It is often a tough question:  Mom has an illness that could be treated with surgery. The operation is routine for a younger patient. But is it too risky for an elder like mom?

Today, doctors who consider the special risks of surgery for older patients must use complicated and time-consuming assessments to judge whether an operation is the best choice. But University of Colorado (Denver) surgeon Thomas N. Robinson has found a highly-reliable and incredibly simple test: Ask the patient to stand up, walk 10 feet, and sit down.

If she can do it in 10 seconds or less, post-surgical complications are likely to be low and the chances of her living more than a year relatively high. If she takes 15 seconds or more, odds are she’ll suffer complications from the surgery. And the chances of her dying within a year rise dramatically.  The American College of Surgeons journal  Surgery News published a more detailed account of the study last month.

The effort to better predict outcomes before heading into the operating room is only one piece of a broader effort to rethink surgery for older patients. Other steps include developing special surgical techniques and better understanding the goals of older patients and their families.

Robinson found that a patient’s ability to stand up, walk a few paces, and sit down (called a TUG test for timed up-and-go) is a great way to measure frailty. For example, only 3 percent of fast walkers in his experiment had some form of dementia while 92 percent of slow walkers were cognitively impaired. Just 7 percent of fast walkers had fallen within the past six months, but 85 percent of slow walkers had taken a tumble.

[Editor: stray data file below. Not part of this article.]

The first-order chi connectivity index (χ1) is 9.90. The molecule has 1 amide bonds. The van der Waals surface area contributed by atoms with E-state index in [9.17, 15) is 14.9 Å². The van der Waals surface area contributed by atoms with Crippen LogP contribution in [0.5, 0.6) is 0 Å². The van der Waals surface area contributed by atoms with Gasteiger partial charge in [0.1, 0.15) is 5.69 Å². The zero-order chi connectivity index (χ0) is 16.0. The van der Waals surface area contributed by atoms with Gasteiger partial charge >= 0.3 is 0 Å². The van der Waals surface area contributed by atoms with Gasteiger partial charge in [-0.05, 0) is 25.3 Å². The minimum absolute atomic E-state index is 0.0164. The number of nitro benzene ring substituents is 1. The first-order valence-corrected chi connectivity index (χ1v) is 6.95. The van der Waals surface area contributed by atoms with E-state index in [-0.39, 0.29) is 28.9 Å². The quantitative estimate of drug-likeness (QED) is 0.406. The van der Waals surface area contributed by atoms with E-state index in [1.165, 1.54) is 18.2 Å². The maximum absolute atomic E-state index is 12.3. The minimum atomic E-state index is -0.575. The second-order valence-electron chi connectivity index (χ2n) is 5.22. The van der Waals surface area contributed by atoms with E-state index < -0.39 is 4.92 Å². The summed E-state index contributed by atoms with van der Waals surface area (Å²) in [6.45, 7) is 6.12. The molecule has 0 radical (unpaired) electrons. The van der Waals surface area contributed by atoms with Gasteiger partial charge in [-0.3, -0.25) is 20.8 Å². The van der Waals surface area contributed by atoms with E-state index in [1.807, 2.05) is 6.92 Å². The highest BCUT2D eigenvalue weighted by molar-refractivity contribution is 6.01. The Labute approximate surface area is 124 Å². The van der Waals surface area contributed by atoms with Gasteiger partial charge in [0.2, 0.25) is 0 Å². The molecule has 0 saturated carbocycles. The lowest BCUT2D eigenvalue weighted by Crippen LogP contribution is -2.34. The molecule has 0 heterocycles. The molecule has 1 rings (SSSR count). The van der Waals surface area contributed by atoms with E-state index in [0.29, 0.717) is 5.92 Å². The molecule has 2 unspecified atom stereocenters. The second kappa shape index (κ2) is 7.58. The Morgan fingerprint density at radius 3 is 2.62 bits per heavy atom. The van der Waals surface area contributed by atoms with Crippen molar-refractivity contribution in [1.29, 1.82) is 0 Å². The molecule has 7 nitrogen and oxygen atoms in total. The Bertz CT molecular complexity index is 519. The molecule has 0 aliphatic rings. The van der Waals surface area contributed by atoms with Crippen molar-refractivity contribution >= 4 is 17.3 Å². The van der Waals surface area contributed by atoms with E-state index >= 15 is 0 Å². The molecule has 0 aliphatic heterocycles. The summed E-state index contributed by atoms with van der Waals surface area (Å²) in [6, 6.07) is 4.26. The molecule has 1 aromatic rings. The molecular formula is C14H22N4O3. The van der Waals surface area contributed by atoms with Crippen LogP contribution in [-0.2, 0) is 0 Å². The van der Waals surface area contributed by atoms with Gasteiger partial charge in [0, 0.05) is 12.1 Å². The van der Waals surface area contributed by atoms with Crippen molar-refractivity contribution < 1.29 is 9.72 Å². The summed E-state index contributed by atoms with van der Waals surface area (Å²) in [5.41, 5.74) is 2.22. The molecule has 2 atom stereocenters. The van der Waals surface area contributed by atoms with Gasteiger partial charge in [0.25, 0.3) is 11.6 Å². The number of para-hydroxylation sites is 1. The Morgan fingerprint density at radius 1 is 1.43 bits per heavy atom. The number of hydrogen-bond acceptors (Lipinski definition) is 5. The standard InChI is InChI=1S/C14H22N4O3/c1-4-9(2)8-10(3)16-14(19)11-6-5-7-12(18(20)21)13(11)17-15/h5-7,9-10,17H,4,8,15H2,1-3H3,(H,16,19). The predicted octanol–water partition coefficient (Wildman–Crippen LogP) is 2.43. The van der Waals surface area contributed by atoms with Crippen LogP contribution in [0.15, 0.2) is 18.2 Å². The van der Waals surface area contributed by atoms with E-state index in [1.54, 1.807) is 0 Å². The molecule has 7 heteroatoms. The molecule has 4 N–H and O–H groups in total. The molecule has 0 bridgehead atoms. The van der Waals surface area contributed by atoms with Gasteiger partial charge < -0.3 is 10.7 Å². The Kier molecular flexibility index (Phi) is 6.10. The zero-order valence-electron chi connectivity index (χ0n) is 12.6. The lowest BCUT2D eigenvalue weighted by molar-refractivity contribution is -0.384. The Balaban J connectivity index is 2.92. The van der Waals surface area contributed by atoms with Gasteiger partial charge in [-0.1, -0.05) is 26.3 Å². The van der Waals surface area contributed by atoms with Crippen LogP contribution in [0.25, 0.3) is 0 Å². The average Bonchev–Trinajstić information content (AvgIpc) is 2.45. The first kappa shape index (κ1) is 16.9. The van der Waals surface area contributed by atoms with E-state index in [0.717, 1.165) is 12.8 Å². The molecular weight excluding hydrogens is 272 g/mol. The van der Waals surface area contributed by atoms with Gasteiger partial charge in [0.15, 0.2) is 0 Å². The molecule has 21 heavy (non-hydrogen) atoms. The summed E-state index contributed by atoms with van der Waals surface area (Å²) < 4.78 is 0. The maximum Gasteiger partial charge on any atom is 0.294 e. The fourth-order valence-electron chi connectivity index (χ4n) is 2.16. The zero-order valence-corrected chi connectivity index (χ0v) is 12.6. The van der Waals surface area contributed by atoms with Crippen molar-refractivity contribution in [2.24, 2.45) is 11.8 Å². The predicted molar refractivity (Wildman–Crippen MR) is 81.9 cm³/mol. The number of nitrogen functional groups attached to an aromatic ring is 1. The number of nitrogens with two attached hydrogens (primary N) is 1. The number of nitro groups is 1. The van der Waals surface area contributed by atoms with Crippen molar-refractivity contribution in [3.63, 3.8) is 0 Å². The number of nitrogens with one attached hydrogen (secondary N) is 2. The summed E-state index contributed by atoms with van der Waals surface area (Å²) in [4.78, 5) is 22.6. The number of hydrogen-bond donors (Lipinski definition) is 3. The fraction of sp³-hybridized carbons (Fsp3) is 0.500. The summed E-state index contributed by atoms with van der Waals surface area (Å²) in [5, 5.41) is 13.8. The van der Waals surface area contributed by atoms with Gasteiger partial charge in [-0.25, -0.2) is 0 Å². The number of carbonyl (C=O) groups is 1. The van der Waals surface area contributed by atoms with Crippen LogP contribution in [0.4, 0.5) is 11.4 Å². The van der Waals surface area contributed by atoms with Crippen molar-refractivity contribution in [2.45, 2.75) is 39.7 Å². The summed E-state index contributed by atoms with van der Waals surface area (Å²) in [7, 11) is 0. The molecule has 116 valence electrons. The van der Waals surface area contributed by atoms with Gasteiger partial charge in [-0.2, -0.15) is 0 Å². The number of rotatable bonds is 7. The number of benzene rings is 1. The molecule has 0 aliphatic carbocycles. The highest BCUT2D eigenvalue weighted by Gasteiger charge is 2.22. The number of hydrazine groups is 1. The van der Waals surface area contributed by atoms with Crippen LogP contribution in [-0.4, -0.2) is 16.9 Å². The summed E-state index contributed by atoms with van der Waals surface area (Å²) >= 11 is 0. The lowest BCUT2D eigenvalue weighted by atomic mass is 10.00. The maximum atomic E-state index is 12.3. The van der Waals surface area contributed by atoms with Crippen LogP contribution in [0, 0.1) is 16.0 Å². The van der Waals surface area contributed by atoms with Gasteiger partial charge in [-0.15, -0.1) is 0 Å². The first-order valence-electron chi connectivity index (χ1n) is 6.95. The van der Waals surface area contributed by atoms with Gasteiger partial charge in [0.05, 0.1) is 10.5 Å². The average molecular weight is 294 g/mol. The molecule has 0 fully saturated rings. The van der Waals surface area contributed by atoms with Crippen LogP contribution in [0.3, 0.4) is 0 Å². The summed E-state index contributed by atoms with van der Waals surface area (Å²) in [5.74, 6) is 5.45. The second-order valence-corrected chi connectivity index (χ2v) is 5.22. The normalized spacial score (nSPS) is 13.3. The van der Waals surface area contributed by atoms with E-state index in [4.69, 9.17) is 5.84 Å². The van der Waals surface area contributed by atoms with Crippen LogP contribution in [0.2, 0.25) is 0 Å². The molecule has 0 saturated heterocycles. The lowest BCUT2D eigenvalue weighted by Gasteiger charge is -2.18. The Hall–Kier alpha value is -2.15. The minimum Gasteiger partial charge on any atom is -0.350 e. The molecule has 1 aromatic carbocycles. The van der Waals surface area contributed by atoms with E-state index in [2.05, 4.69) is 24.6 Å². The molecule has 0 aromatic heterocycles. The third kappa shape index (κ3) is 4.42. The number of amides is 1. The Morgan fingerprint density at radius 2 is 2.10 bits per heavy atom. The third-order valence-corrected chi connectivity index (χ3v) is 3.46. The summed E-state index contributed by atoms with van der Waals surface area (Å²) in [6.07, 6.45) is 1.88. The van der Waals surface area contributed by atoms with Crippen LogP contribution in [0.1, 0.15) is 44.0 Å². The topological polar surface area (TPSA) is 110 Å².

The test is also valuable because it directly measures leg strength, which is important because patients recovering from surgery do best when they can get up and walk.

As a result, Robinson’s test gets roughly the same results as much more complicated assessments. For instance, the Veterans Administration uses a 24-variable tool to measure surgery risk for its patients. The American College of Surgeons developed its own complex outcomes database called the National Surgical Quality Improvement Program (NSQIP).

But surgeons often don’t bother using these tools because they take too much time and often include lots of data the surgeons think are extraneous. Thus, their default choice is often to do the surgery even when the risk is high and the outcome uncertain.

Robinson’s tool shows how much riskier surgery is for frail patients who struggle to walk that 10 feet. For those in his study who had cardiac surgery, 11 percent with a fast time in the TUG test had post-op complications while more than half of those with a slow time developed complications. Only 2 percent of fast walkers died within a year compared to 12 percent of slow walkers.

For those who had colorectal surgery, the results were even more dramatic. The complication rate was 12 percent for the fast walkers but 77 percent for the slow walkers. Chances of dying within a year went from 3 percent to 31 percent.

These decisions are never easy, but would you want surgery if you had a 3 in 4 chance of developing an infection or other complications and a 1-in-3 chance of dying within a year? Or would you explore other options?

A reliable and easy test is only the first step, of course. Surgeons—who are notoriously resistant to change–still have to use it. If they don’t, patients and their families should ask. And then doctors and their patients have to do something equally important. They all need to talk honestly about the risks of surgery and its alternatives, including palliative care.